Spring hail evaluation on corn and sunflower
Unstable weather in Manitoba springs often yields severe storms producing hail. There is a major benefit of spring hail over summer/fall hail events, which is the ability of a crop to recover and have very little yield impact. There is no question that leaf destruction affects a plant’s ability to photosynthesize sunlight, but when that plant is still actively growing and in the early vegetative stages, there is an impressive ability to recover and to continue to produce new leaves, and quickly.
Sunflower Hail Evaluation
Every crop needs a few days grace following a hail event, to give it time to develop new leaves. There is no need to scout prior to 3-5 days following hail, though curiosity will almost certainly bring the farmer and/or their consultant to affected fields to assess damage. The premise behind waiting a few days is to give the crop time to recover from the stress and to determine if it will continue to send out new vegetative growth.
When scouting a sunflower (or any crop) field a few days after a severe hail event, bring a pen and paper for record-keeping. First, determine growth stage, then determine what length of a row is 1/1,000th of an acre:
In 10 spots in the affected field, measure out 1/1,000th of an acre and record the number of plants that will not recover. Then record the number of plants that have damage and what the percent leave area destroyed is; average out that number among affected, living plants. If there were originally 20 plants and one was completely destroyed by hail, plus three plants had 50 per cent defoliation and they were all V3, record this data. Now take that information and use the two tables below, courtesy of NDSU.
By losing one plant, stand is reduced by five per cent. View Table 15 and using the first row “V-E to V-3”, scan over to five per cent stand reduction, which is the first data point. It is determined that zero percent yield loss will be experienced from that individual plant that has succumbed to hail.
Secondly, view Table 14 to determine approximate yield loss from leaf area destroyed. Again, using the first row “V-E to V-3”, scan to 50 and match the column to the row to determine that only three per cent yield loss will be experienced from the defoliation in that section of field. Repeat this process 10 times, record the findings, the percent yield loss at each location and average the data.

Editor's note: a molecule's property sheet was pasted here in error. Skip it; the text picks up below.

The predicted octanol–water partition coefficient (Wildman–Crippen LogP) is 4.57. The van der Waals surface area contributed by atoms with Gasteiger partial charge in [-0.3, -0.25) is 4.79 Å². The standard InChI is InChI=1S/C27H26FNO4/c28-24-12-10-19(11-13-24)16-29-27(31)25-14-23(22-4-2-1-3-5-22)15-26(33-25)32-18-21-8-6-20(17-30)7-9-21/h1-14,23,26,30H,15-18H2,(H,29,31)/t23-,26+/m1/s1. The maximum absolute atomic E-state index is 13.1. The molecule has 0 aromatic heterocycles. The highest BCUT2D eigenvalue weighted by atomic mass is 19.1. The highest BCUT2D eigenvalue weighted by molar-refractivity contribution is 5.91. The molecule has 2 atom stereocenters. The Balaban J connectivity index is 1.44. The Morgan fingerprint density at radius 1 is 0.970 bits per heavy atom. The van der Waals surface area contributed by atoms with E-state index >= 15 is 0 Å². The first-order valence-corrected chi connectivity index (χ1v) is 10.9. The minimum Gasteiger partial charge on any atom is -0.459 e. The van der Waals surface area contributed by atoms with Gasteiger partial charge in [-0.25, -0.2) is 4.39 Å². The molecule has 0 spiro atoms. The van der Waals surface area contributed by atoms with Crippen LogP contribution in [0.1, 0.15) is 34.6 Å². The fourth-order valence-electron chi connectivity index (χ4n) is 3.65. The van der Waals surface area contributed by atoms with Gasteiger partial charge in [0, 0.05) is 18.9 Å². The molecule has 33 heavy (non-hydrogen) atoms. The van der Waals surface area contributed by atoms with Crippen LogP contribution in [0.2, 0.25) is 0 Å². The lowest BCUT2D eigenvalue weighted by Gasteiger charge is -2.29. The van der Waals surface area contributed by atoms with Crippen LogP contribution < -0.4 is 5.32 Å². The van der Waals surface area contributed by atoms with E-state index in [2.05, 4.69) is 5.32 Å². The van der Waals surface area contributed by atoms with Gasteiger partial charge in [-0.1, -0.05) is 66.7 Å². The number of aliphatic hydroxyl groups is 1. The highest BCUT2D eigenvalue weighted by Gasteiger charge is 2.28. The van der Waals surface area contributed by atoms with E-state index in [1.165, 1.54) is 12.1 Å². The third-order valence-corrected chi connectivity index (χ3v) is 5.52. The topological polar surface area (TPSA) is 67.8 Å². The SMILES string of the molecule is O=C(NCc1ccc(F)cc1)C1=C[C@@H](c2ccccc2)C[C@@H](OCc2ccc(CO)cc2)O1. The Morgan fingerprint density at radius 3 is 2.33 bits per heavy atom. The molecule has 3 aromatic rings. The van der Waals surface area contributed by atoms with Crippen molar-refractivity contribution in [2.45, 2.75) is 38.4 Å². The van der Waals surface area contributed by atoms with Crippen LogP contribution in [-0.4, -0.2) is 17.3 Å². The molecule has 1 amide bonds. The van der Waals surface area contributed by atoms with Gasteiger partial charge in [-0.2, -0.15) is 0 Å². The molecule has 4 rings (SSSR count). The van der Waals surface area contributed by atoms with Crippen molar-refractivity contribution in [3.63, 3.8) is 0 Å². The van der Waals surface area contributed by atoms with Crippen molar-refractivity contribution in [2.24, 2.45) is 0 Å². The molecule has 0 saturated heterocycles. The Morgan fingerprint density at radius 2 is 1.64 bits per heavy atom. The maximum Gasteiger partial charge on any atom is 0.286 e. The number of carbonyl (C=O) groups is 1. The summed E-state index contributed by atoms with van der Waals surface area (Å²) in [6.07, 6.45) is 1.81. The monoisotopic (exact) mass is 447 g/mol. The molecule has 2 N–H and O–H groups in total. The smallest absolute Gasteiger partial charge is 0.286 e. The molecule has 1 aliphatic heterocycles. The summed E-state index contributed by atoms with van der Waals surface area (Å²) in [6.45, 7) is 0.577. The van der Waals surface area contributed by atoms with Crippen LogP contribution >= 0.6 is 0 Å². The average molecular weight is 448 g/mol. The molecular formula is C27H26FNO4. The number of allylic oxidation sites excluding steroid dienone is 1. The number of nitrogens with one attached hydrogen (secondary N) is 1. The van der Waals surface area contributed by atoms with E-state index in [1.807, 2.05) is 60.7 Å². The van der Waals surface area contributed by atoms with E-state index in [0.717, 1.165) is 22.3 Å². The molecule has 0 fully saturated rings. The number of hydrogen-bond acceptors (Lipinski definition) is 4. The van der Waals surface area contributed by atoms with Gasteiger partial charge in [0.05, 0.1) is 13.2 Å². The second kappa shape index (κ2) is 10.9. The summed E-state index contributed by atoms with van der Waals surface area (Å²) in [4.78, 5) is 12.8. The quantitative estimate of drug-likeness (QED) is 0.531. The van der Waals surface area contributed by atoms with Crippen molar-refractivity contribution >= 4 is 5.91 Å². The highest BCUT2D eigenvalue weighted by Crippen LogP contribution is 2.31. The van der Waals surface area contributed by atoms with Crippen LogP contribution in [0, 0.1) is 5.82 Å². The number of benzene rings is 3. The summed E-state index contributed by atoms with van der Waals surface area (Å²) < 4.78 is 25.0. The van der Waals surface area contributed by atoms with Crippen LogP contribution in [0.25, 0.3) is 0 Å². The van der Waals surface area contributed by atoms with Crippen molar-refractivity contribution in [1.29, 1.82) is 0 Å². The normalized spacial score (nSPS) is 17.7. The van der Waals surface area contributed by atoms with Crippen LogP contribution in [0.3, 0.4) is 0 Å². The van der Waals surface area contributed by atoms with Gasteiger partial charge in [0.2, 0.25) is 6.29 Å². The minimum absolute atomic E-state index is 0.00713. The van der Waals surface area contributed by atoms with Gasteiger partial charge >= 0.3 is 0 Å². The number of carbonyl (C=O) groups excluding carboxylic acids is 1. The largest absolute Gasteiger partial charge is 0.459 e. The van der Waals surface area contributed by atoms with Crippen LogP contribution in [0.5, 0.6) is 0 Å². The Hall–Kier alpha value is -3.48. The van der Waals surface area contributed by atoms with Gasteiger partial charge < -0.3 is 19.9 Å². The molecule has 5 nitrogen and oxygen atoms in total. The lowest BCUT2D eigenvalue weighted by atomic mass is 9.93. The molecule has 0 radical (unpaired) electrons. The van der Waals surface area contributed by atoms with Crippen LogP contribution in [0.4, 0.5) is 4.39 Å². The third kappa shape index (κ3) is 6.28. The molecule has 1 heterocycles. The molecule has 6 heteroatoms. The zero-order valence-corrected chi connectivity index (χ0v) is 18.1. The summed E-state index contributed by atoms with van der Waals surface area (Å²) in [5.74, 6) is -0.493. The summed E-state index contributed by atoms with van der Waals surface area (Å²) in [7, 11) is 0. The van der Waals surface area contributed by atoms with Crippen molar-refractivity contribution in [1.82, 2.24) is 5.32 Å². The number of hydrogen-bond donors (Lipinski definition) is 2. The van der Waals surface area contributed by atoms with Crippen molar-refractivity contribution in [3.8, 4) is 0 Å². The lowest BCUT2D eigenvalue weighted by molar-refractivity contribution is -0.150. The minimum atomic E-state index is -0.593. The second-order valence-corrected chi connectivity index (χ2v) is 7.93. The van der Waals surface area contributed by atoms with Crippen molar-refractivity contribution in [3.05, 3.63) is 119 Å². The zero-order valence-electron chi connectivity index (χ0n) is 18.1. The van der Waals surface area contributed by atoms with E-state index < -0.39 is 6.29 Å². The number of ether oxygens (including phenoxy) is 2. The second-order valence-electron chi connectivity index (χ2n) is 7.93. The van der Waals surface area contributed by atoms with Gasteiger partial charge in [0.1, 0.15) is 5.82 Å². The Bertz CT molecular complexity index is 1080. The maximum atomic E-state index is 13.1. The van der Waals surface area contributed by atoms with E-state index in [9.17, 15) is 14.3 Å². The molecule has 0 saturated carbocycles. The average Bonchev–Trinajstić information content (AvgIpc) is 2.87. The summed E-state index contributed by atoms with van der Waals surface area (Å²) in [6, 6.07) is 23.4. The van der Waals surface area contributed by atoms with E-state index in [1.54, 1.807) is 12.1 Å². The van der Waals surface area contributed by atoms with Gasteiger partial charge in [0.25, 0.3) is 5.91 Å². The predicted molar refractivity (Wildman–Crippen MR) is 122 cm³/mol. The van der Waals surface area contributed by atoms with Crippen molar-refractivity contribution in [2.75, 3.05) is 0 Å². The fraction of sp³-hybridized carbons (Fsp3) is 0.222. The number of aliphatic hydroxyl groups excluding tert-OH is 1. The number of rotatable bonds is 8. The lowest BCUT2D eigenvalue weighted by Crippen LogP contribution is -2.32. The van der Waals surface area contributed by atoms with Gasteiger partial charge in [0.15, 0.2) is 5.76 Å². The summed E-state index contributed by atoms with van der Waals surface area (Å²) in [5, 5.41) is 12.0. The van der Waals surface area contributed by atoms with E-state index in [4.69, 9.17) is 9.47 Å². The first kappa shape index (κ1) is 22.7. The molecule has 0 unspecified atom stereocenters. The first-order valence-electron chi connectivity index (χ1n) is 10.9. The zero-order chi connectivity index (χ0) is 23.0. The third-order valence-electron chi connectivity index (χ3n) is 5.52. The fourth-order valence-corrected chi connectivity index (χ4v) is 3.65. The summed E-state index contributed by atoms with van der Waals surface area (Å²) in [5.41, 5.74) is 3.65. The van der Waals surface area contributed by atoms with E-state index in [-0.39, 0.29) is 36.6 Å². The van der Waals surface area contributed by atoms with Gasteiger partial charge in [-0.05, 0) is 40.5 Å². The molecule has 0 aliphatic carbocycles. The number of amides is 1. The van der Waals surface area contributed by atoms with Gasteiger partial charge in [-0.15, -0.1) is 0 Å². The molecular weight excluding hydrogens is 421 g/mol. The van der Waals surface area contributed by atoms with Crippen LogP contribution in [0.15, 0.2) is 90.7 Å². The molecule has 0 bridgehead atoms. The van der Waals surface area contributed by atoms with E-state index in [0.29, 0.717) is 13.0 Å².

Sunflowers are not a competitive crop, but plants will adapt to the loss of a neighbouring plant, just like other crops will do the same. Simply by viewing the two tables above, it is apparent that a lot of damage is needed to write a crop off and require a replanting plan.
Corn Hail Evaluation
Evaluation of hail damage in corn is very similar to sunflowers. Early season hail has very little effect on grain corn yield as vegetative growth is occurring rapidly and new leaves are emerging every few days. Following a hail event, wait 3 – 5 days and then do a full evaluation of the affected field(s) for damage assessment.
Determine growth stage of a grain corn crop. Most hail assessment tables use the leaf-over method for staging, rather than our typical leaf collar method. In this method, begin by finding the cotyledon, which will be the oldest leaf (closest to the ground level) and will have a rounded tip. This is Leaf 1. Next, determine the youngest, uppermost leaf whose tip points below a horizontal line (it is pointing slightly downward or more). Count from Leaf 1 up to this leaf to determine the leaf stage.
Next, use row spacing to determine how long to measure 1/1,000th acre:
In 10 spots in the affected field, measure out 1/1,000th of an acre and record percent leaf area destroyed by hail for each plant. When all recordings are complete, take an average of all data. Hail can be patchy, even on a small field, so there may be more damage to one area than others, which is good to make a specific note of. Match the crop stage to percent leaf area destroyed on the following table to determine estimated yield loss as a result of hail.
Hail events in the late vegetative stages and early reproductive stages can be devastating, as noted in the table below. At this time of year, it will be important to account for stalk and ear damage, not only for yield penalties, but for potential insect and disease damage later in the season.